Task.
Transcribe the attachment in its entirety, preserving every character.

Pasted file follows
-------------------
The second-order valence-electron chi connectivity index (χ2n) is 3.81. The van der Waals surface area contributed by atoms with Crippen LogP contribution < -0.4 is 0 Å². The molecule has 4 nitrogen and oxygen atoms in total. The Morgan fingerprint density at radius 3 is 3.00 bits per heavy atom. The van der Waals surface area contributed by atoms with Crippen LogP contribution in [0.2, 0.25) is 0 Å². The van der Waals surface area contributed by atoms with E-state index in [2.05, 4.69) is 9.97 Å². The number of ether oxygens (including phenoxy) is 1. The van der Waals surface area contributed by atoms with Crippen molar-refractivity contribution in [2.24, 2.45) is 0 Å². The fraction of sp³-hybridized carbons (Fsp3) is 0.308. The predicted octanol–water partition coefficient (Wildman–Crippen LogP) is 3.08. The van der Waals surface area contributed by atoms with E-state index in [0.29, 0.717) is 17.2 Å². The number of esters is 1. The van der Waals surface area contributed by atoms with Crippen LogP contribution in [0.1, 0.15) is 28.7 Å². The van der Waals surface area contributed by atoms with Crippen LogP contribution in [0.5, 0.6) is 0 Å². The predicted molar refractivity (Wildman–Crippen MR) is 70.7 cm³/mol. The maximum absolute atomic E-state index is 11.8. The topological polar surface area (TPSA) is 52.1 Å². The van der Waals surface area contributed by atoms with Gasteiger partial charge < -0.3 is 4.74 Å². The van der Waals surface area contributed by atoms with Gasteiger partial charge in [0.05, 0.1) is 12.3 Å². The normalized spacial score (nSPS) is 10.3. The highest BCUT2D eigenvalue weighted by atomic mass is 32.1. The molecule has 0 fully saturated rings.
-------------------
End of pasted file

The second-order valence-electron chi connectivity index (χ2n) is 3.81. The van der Waals surface area contributed by atoms with Crippen LogP contribution < -0.4 is 0 Å². The molecule has 4 nitrogen and oxygen atoms in total. The Morgan fingerprint density at radius 3 is 3.00 bits per heavy atom. The van der Waals surface area contributed by atoms with Crippen LogP contribution in [0.2, 0.25) is 0 Å². The van der Waals surface area contributed by atoms with E-state index in [2.05, 4.69) is 9.97 Å². The number of ether oxygens (including phenoxy) is 1. The van der Waals surface area contributed by atoms with Crippen molar-refractivity contribution in [2.24, 2.45) is 0 Å². The fraction of sp³-hybridized carbons (Fsp3) is 0.308. The predicted octanol–water partition coefficient (Wildman–Crippen LogP) is 3.08. The van der Waals surface area contributed by atoms with E-state index in [0.29, 0.717) is 17.2 Å². The number of esters is 1. The van der Waals surface area contributed by atoms with Crippen LogP contribution in [0.1, 0.15) is 28.7 Å². The van der Waals surface area contributed by atoms with Crippen LogP contribution in [0.5, 0.6) is 0 Å². The predicted molar refractivity (Wildman–Crippen MR) is 70.7 cm³/mol. The maximum absolute atomic E-state index is 11.8. The topological polar surface area (TPSA) is 52.1 Å². The van der Waals surface area contributed by atoms with Gasteiger partial charge < -0.3 is 4.74 Å². The van der Waals surface area contributed by atoms with Gasteiger partial charge in [0.05, 0.1) is 12.3 Å². The normalized spacial score (nSPS) is 10.3. The highest BCUT2D eigenvalue weighted by atomic mass is 32.1. The molecule has 0 fully saturated rings.